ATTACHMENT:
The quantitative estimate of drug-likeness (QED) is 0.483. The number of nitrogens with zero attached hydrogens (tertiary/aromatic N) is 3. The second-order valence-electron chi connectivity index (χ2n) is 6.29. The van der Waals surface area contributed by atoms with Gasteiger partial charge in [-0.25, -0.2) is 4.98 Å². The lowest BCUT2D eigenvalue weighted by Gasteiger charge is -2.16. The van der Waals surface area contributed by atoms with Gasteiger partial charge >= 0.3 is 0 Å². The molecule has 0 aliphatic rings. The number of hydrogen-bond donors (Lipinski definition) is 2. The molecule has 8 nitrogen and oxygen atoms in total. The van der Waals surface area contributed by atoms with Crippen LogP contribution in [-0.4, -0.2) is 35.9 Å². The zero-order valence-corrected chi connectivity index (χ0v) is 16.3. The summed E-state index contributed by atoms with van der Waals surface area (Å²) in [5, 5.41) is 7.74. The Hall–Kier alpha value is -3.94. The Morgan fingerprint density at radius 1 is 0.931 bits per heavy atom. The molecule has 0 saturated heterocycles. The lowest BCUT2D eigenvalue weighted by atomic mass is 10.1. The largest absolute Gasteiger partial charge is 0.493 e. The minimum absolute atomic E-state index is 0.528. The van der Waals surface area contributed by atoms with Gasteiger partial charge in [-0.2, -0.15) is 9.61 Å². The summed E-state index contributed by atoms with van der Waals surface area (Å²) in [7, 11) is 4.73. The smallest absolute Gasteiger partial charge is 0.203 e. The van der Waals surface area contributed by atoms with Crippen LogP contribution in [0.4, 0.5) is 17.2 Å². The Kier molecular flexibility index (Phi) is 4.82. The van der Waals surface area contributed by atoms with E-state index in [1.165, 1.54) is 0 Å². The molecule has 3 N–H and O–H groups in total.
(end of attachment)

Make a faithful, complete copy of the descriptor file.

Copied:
The quantitative estimate of drug-likeness (QED) is 0.483. The number of nitrogens with zero attached hydrogens (tertiary/aromatic N) is 3. The second-order valence-electron chi connectivity index (χ2n) is 6.29. The van der Waals surface area contributed by atoms with Gasteiger partial charge in [-0.25, -0.2) is 4.98 Å². The lowest BCUT2D eigenvalue weighted by Gasteiger charge is -2.16. The van der Waals surface area contributed by atoms with Gasteiger partial charge >= 0.3 is 0 Å². The molecule has 0 aliphatic rings. The number of hydrogen-bond donors (Lipinski definition) is 2. The molecule has 8 nitrogen and oxygen atoms in total. The van der Waals surface area contributed by atoms with Crippen LogP contribution in [-0.4, -0.2) is 35.9 Å². The zero-order valence-corrected chi connectivity index (χ0v) is 16.3. The summed E-state index contributed by atoms with van der Waals surface area (Å²) in [5, 5.41) is 7.74. The Hall–Kier alpha value is -3.94. The Morgan fingerprint density at radius 1 is 0.931 bits per heavy atom. The molecule has 0 saturated heterocycles. The lowest BCUT2D eigenvalue weighted by atomic mass is 10.1. The largest absolute Gasteiger partial charge is 0.493 e. The minimum absolute atomic E-state index is 0.528. The van der Waals surface area contributed by atoms with Gasteiger partial charge in [-0.2, -0.15) is 9.61 Å². The summed E-state index contributed by atoms with van der Waals surface area (Å²) in [7, 11) is 4.73. The smallest absolute Gasteiger partial charge is 0.203 e. The van der Waals surface area contributed by atoms with Crippen LogP contribution in [0.4, 0.5) is 17.2 Å². The Kier molecular flexibility index (Phi) is 4.82. The van der Waals surface area contributed by atoms with E-state index in [1.165, 1.54) is 0 Å². The molecule has 3 N–H and O–H groups in total.